A skilled analytic mind and an ardent voice against racism, Michael A. E. Dummett is considered by many to be one of twentieth-century Britain’s most influential philosophers of language. Dummett is best known for his work in the history of analytic philosophy and in his contributions to the philosophy of language and mathematics. Much of his work has taken the form of commentary on the likes of Frege Wittgenstein and Quine. Dummett, who considered himself a Wittgensteinian, is widely held as the English authority on the work of German logician Gottlob Frege. Though Dummett diverges from Frege who is a realist most of Dummett’s achievements have been pursued in connection with his enthusiasm for Frege’s thought.
Dummett was born in London in 1925 and attended prestigious boys’ schools in Wiltshire and Hampshire. Though he rejected religious belief in his youth Dummett converted to Catholicism while serving in the armed forces during the Second World War. After his military service he went to Oxford University where he studied philosophy politics and economics at Christ Church College. He graduated in 1950 with first class honors and was awarded a fellowship at All Souls College. Throughout his acclaimed career Dummett remained associated with Oxford though he has held visiting posts at several universities around the world. In 1962 he was appointed reader in the philosophy of mathematics at Oxford; in 1979 he was elected Wykeham Professor of Logic where he served as chair until his retirement in 1992. Dummett along with his wife has remained active in antiracist campaigns and political reforms even placing his philosophical career on hold for several years during the sixties to pursue these causes. He received a knighthood in 1999.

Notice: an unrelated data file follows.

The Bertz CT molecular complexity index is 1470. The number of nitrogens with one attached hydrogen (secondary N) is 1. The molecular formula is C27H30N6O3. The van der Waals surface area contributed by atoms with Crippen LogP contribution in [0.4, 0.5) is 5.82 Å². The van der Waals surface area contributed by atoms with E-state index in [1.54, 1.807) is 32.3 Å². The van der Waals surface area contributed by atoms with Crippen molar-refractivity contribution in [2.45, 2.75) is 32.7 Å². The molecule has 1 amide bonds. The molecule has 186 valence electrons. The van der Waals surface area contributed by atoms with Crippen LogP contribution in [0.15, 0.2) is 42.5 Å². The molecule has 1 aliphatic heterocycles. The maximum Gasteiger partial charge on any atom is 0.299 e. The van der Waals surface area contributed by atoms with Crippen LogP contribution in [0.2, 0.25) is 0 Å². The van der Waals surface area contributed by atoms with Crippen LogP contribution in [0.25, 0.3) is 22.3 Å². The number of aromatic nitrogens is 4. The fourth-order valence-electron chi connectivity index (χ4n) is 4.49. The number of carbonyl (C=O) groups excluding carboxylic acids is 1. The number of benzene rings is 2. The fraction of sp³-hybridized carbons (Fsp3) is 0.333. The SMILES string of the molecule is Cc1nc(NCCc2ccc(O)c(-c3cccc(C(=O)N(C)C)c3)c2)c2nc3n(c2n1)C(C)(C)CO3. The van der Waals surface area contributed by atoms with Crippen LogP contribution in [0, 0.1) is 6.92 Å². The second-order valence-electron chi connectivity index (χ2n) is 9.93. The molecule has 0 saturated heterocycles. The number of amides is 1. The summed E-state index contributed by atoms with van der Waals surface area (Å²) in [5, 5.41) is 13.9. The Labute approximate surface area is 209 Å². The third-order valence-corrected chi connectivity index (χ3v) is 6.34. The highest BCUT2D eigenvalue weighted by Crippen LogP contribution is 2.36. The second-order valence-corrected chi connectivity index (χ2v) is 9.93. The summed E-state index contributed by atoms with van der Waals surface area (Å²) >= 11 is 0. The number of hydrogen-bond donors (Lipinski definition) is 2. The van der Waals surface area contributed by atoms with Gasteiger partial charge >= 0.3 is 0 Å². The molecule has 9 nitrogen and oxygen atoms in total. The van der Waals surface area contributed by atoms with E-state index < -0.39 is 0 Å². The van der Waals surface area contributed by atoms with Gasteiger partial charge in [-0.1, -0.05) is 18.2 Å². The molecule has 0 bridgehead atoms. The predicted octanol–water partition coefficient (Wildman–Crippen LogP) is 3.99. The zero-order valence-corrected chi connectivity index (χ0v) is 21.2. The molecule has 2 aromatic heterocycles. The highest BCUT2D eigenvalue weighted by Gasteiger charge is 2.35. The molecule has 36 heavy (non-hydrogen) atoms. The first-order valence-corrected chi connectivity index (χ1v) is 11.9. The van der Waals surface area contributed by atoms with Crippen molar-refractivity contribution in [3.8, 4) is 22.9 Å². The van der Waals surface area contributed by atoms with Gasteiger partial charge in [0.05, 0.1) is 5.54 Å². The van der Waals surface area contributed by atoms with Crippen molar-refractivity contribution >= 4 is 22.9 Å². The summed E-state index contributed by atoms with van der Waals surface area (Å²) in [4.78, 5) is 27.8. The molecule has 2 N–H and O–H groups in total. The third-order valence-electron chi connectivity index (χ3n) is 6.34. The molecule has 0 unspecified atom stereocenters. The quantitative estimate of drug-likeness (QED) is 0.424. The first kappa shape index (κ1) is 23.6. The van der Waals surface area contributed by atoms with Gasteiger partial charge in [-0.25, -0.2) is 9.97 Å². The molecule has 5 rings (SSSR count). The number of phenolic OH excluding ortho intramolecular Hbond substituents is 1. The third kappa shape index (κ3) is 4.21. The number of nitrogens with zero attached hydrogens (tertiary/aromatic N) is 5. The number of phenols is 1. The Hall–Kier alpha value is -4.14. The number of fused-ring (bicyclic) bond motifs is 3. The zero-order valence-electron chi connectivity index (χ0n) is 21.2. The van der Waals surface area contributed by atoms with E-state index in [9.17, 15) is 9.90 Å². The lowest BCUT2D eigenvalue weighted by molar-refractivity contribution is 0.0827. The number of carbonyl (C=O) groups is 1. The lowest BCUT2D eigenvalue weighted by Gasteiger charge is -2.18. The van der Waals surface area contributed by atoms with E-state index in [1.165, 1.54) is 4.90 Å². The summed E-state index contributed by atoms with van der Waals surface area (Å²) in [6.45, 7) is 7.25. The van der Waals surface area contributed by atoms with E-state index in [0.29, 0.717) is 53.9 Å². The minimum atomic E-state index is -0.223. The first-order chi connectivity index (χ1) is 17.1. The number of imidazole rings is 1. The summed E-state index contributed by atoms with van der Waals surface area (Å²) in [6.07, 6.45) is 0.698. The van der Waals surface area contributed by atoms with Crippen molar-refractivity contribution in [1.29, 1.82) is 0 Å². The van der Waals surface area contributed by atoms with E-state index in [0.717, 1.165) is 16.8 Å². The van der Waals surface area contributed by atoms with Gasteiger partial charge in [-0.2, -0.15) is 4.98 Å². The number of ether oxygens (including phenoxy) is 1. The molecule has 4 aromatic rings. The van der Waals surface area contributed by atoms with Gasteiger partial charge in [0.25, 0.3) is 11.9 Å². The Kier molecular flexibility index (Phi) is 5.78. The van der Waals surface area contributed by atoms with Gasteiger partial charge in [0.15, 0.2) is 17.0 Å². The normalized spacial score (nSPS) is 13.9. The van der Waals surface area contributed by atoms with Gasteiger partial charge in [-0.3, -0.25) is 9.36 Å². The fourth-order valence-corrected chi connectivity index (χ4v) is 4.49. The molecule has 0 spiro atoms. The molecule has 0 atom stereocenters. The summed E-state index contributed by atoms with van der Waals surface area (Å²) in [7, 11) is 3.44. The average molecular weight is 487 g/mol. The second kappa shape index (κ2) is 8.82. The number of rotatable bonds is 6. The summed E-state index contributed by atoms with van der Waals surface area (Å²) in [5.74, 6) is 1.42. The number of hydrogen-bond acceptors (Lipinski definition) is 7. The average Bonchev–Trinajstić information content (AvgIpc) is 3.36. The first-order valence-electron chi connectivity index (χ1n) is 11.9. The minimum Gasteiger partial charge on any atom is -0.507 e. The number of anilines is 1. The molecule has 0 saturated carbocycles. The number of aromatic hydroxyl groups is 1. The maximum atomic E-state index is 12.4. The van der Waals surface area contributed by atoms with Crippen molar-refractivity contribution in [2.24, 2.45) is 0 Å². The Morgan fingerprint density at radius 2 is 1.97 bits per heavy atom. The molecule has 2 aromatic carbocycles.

Many of Britain’s leading analytic philosophers have been significantly influenced by Dummett, including Crispin Wright Simon Blackburn John McDowell and Timothy Williamson—though none would be properly classed a disciple. Dummett’s most notable contributions have come in his analysis of theories of meaning accounting for communication reason and representation in language. His commitment to a kind of anti-realism in debates about reference and language though often overstated has been a point of particular interest for his admirers and detractors alike. Dummett was not satisfied with the pessimism of Wittgenstein and the holists who denied the possibility of finally understanding a language from within language. Dummett argues that an alternative can be found if one denies the principle of bivalence. Bivalence is the notion that every meaningful proposition is either true or false; and in Dummett’s view the denial of bivalence entails anti-realism about the reference of language.
Dummett’s most influential writings are the first and second editions of Frege: Philosophy of Language (1973–1981) The Interpretation of Frege's Philosophy (1981) and the William James Lectures that he delivered at Harvard in 1976 published in 1991 as The Logical Basis of Metaphysics. He also delivered a series of lectures at Bologna in 1987 published in 1988 as Origins of Analytical Philosophy. In 1991 he published a collections of papers on Frege; and in 1993 a collection entitled The Seas of Language.
Dummett passed away in 2011.